Erythema that looks like the acute radiation dermatitis seen during radiotherapy, which developed some time after the radiotherapy and is provoked by the administration of certain drugs, is called radiation recall dermatitis (RRD). This phenomenon was first described by D’Angio in 1959.1 Most frequently RRD will occur, but a radiation recall mucositis, pneumonitis or enteritis have also been described.2 The overall incidence of RRD is hard to estimate, because in the literature usually only case reports are described,2 but Kodym found an incidence of 9%.3 Causative agents can be chemotherapeutic agents, antibiotics, anti-hormonal therapy and statins as well.2 RRD after methotrexate has already been described.4 The exact aetiology is still not clear, but some hypotheses about the possible mechanism are vascular damage, epithelial stem cell inadequacy or sensitivity and drug hypersensitivity reactions.2 The time between radiotherapy and development of the radiation recall phenomenon can range from seven days to 15 years.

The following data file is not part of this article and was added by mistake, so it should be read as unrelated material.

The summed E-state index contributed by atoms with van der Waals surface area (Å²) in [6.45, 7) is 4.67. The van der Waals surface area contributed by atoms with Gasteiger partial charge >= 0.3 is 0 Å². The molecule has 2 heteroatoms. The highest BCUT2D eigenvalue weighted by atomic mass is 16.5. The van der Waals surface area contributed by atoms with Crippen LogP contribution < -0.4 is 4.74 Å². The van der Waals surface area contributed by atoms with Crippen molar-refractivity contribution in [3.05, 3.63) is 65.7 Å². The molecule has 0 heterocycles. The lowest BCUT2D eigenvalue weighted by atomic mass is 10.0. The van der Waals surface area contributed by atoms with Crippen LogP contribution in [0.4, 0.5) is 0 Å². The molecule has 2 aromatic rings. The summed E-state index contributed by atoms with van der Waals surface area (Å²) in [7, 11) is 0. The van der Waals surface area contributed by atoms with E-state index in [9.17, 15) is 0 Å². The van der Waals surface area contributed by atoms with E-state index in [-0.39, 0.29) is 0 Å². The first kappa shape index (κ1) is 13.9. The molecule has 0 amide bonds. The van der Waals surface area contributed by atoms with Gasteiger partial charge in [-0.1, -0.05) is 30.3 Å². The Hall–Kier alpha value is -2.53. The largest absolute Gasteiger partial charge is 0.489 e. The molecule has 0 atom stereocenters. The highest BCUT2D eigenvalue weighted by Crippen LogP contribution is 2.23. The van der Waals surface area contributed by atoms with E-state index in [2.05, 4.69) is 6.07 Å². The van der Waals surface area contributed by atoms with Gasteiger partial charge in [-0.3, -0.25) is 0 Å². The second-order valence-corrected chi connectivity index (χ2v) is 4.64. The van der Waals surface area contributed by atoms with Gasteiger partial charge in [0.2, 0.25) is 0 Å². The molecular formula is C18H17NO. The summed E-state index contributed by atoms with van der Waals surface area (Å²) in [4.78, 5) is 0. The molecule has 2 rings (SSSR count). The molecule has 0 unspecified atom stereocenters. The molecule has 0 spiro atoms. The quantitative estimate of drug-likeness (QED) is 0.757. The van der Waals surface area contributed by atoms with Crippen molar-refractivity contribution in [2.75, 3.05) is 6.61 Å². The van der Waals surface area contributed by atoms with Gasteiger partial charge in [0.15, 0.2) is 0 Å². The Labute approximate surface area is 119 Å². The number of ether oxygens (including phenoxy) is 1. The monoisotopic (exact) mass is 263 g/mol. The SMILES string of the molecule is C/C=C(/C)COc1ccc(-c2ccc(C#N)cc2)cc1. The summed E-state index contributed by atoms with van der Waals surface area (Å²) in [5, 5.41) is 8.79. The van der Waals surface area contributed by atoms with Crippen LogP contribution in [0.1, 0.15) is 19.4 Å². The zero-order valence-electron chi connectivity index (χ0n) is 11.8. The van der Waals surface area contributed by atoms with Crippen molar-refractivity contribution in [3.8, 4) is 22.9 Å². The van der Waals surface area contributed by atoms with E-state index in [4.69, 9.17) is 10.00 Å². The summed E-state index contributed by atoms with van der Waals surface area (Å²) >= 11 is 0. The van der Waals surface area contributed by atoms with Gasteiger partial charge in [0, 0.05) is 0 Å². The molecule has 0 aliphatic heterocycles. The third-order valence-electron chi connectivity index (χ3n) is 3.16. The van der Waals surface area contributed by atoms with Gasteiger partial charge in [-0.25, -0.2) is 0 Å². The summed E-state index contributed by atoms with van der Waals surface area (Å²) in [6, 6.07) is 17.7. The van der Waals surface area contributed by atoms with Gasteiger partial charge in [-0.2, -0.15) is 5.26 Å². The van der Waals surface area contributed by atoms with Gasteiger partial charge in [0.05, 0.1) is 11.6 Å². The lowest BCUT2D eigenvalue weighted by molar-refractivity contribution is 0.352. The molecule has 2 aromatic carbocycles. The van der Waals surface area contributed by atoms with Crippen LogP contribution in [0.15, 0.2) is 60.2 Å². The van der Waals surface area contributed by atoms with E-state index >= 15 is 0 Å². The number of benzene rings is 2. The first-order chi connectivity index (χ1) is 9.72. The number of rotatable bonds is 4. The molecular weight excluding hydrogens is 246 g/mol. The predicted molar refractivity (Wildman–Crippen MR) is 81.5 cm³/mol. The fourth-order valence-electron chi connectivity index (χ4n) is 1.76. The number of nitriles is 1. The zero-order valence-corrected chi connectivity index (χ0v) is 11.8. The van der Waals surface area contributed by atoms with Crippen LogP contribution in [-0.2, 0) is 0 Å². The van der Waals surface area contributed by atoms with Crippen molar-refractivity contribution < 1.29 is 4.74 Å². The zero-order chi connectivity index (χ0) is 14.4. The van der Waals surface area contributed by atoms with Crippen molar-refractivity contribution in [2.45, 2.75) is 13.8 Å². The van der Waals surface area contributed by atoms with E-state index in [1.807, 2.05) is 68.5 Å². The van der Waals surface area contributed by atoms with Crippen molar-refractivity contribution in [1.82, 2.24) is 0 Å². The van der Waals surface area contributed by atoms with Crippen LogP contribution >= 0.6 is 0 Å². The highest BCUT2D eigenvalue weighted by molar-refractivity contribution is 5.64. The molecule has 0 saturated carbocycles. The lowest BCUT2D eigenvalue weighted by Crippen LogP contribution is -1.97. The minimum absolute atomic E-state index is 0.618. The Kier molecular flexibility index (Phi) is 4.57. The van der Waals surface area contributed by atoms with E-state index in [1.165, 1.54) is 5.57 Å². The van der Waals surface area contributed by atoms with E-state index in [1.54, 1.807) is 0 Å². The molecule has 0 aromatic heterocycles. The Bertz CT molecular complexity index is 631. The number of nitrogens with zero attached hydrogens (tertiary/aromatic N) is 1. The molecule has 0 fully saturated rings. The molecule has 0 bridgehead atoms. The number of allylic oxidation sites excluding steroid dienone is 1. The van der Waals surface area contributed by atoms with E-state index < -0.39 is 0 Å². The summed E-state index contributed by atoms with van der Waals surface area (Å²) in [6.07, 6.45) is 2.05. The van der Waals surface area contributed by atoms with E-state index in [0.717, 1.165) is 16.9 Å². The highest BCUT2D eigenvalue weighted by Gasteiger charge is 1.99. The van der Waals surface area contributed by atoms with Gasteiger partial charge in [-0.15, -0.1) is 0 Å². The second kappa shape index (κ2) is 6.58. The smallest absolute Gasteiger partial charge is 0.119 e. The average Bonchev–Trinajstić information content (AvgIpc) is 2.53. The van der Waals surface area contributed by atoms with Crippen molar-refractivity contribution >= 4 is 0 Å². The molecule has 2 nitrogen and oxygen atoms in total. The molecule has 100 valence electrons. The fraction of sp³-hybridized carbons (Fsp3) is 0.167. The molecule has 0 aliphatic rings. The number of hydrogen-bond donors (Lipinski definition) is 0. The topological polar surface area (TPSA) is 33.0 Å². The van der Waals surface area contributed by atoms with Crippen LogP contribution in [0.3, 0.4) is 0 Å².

Treatment of RRD consists of steroids and anti-inflammatory drugs, either systemically or topically, but what is most important is discontinuation of the causative drug. It is unclear whether rechallenge to the specific drug is possible, because this is performed infrequently. However, in some cases no new reaction occurred after rechallenge.2
In our patient the fourth gift of methotrexate was cancelled and topical corticosteroids were prescribed. After one week the erythema had almost totally disappeared. We decided to rechallenge with the same dosage of 40 mg/m2 and after five weeks there was no evidence of recurrence of the RRD.